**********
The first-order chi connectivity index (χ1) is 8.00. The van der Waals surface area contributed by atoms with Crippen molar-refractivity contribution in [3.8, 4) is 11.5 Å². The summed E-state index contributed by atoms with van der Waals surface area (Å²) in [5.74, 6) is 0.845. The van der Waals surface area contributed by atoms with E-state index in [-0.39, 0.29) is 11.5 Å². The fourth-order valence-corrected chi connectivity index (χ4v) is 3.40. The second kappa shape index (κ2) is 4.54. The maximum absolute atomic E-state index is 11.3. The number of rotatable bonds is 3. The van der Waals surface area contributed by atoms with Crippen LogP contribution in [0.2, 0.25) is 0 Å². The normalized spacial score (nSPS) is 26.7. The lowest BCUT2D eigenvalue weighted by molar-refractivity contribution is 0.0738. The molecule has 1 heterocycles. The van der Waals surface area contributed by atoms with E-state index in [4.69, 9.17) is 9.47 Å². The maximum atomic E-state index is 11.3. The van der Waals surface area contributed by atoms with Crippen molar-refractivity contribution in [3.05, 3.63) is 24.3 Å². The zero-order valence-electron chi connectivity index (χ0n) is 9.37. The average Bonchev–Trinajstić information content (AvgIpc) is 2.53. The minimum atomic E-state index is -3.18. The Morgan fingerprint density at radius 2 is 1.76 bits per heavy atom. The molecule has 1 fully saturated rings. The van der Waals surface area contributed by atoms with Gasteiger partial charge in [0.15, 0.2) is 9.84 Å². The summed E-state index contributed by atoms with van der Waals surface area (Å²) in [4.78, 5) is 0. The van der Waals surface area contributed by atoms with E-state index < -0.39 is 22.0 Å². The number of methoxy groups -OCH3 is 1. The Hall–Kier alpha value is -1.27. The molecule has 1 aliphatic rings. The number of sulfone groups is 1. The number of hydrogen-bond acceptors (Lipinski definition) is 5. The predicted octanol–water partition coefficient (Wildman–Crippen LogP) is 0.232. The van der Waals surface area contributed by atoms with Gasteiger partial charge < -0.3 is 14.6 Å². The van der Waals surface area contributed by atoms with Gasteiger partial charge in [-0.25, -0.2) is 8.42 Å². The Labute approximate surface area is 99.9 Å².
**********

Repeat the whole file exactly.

The first-order chi connectivity index (χ1) is 8.00. The van der Waals surface area contributed by atoms with Crippen molar-refractivity contribution in [3.8, 4) is 11.5 Å². The summed E-state index contributed by atoms with van der Waals surface area (Å²) in [5.74, 6) is 0.845. The van der Waals surface area contributed by atoms with E-state index in [-0.39, 0.29) is 11.5 Å². The fourth-order valence-corrected chi connectivity index (χ4v) is 3.40. The second kappa shape index (κ2) is 4.54. The maximum absolute atomic E-state index is 11.3. The number of rotatable bonds is 3. The van der Waals surface area contributed by atoms with Crippen LogP contribution in [0.2, 0.25) is 0 Å². The normalized spacial score (nSPS) is 26.7. The lowest BCUT2D eigenvalue weighted by molar-refractivity contribution is 0.0738. The molecule has 1 heterocycles. The van der Waals surface area contributed by atoms with E-state index in [4.69, 9.17) is 9.47 Å². The maximum atomic E-state index is 11.3. The van der Waals surface area contributed by atoms with Crippen molar-refractivity contribution in [3.05, 3.63) is 24.3 Å². The zero-order valence-electron chi connectivity index (χ0n) is 9.37. The average Bonchev–Trinajstić information content (AvgIpc) is 2.53. The minimum atomic E-state index is -3.18. The Morgan fingerprint density at radius 2 is 1.76 bits per heavy atom. The molecule has 1 fully saturated rings. The van der Waals surface area contributed by atoms with Gasteiger partial charge in [0.15, 0.2) is 9.84 Å². The summed E-state index contributed by atoms with van der Waals surface area (Å²) in [4.78, 5) is 0. The van der Waals surface area contributed by atoms with E-state index < -0.39 is 22.0 Å². The number of methoxy groups -OCH3 is 1. The Hall–Kier alpha value is -1.27. The molecule has 1 aliphatic rings. The number of sulfone groups is 1. The number of hydrogen-bond acceptors (Lipinski definition) is 5. The predicted octanol–water partition coefficient (Wildman–Crippen LogP) is 0.232. The van der Waals surface area contributed by atoms with Gasteiger partial charge < -0.3 is 14.6 Å². The van der Waals surface area contributed by atoms with Gasteiger partial charge in [-0.25, -0.2) is 8.42 Å². The Labute approximate surface area is 99.9 Å².